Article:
Amateurs competing in hunter/jumper, eventing and dressage, among others, will not be allowed to teach beginner lessons under proposed changes to the U.S. Equestrian Federation’s so-called “amateur rule”—a reversal of course a task force studying the issue made in response to member feedback.
Allowing amateurs to teach introductory lessons was one of five proposed rule changes discussed Wednesday during a USEF Amateur Task Force Rule Change Update And Survey Results webinar. That’s where task force member Lisa Blackstone brought viewers up to speed on state of the rule change proposals first rolled out in an Aug. 2 webinar.
Since that initial webinar, almost 9,500 people—90% of whom were USEF members and 75% of whom were amateurs—responded to a survey about proposed changes to the amateur rule. Responses came from 19 different affiliates, though members of the U.S. Hunter Jumper Association accounted for a full third of respondents.
As a result of the survey and member feedback, four of the five proposed changes will go to the Nov. 21 USEF board of directors meeting for approval. If approved, the amateur rule changes would take effect for the 2022 competition season. Three of the proposals address renumeration for amateurs; if approved, a current rule that allows amateurs to receive non-monetary tokens of appreciation valued at less than $300 will be removed, Blackstone said.
- Allow amateurs in specific breeds and disciplines to teach introductory lessons to non-competing riders.
The original proposal, which would have allowed all amateurs to teach introductory lessons, didn’t receive universal support across the breeds and disciplines. Generally speaking, respondents who compete in breed-restricted competitions, such as Paso Fino, Arabians and Morgans, wanted to allow it, and respondents from most disciplines—including hunter/jumper, eventing and dressage—did not. Amateurs who teach would be strictly regulated, but it still makes many uneasy (see below).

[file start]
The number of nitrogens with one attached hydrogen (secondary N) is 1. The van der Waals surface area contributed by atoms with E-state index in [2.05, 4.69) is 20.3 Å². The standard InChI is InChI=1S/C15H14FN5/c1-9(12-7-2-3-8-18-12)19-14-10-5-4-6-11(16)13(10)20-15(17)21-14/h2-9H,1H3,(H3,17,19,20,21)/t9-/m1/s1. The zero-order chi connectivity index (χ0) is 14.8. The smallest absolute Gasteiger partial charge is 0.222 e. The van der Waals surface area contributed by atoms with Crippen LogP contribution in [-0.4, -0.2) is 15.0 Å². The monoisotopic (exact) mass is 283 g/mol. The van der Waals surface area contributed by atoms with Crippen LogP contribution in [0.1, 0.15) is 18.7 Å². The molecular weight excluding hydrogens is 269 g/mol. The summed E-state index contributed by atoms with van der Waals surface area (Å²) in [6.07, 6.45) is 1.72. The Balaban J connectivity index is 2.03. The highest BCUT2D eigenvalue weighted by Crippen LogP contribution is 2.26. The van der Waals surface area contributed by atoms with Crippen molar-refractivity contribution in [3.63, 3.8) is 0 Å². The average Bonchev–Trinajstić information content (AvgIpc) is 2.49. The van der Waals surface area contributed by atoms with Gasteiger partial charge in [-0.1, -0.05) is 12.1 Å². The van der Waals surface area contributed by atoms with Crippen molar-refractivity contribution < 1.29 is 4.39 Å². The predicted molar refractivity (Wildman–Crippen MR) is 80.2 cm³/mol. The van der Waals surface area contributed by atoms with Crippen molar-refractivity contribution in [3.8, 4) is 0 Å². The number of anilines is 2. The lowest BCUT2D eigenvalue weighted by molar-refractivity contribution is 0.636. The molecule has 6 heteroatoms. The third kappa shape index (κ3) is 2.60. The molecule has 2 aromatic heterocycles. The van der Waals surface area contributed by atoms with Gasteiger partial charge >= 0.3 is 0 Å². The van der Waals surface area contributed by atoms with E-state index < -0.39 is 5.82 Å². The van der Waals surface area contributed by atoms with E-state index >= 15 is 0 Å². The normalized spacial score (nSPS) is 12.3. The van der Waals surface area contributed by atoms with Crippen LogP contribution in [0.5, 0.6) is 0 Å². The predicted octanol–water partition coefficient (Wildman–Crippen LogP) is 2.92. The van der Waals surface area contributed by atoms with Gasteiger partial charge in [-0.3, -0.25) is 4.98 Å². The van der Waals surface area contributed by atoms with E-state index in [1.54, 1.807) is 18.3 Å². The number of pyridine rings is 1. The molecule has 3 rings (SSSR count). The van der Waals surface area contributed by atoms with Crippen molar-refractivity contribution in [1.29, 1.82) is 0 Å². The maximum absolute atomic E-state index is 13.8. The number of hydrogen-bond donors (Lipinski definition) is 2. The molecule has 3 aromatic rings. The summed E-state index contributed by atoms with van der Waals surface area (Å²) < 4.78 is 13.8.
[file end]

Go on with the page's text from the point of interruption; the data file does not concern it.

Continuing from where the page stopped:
“I think this rule offers more oversight than we’ve ever had before in any amateur rule,” Blackstone said.
In response to the survey results, the task force is recommending that this rule change be applicable to the breeds and disciplines that want it, namely American Saddlebred, Arabian, Hackney, Morgan, Friesian, Paso Fino, National Show Horse and Andalusian/Lusitano breeds, and the saddle seat equitation and roadster disciplines, Blackstone said, but not to the other groups, such as hunter/jumper, dressage and eventing.
It wasn’t immediately clear how this would apply to someone who competed at, for example, both USEF Arabian shows and open USEF dressage shows.
- Let amateurs be social media influencers and social media brand ambassadors.
Task force member Caitlin Creel, an amateur rider who is earning her master’s degree in social media and mobile marketing at Pace University (New York), laid out what amateurs would and would not be able to do regarding social media marketing.
According to the rule change proposal, an amateur can accept remuneration for posting and promoting products on social media as a social media influencer and/or social media brand ambassador. Amateurs can wear manufacturer marks, barn or stable branding or branded equipment required by a class sponsor to participate in a competition. For example, Hermès, which sponsors the U25 series at the Winter Equestrian Festival (Florida), requires competitors to wear a saddle pad branded with their logo in the class. Amateurs cannot accept remuneration for commercial brand exposure in competition or on competition grounds, so they cannot be paid for hanging up a sponsor banner at their stall. Fifty-eight percent of respondents agreed with this proposal, while 29% did not, and 13% were unsure.
Creel distinguished between three similar but distinct groups, and the definitions would be included in the rule should it pass.
Social media influencers have built a reputation for their knowledge, content creation and expertise on a specific topic and may be paid for those posts.
“In order for somebody to reach social media influencer status [it takes] years and [many] hours of work dedicated to their own personal brand to be at a point where a company feels that they could have a certain influence over their following to purchase a certain product,” Creel said.
Social media brand ambassadors are “superfans” of a brand or product who may or may not be getting paid to promote that product. Brands may give brand ambassadors a discount code they can share for the company’s products.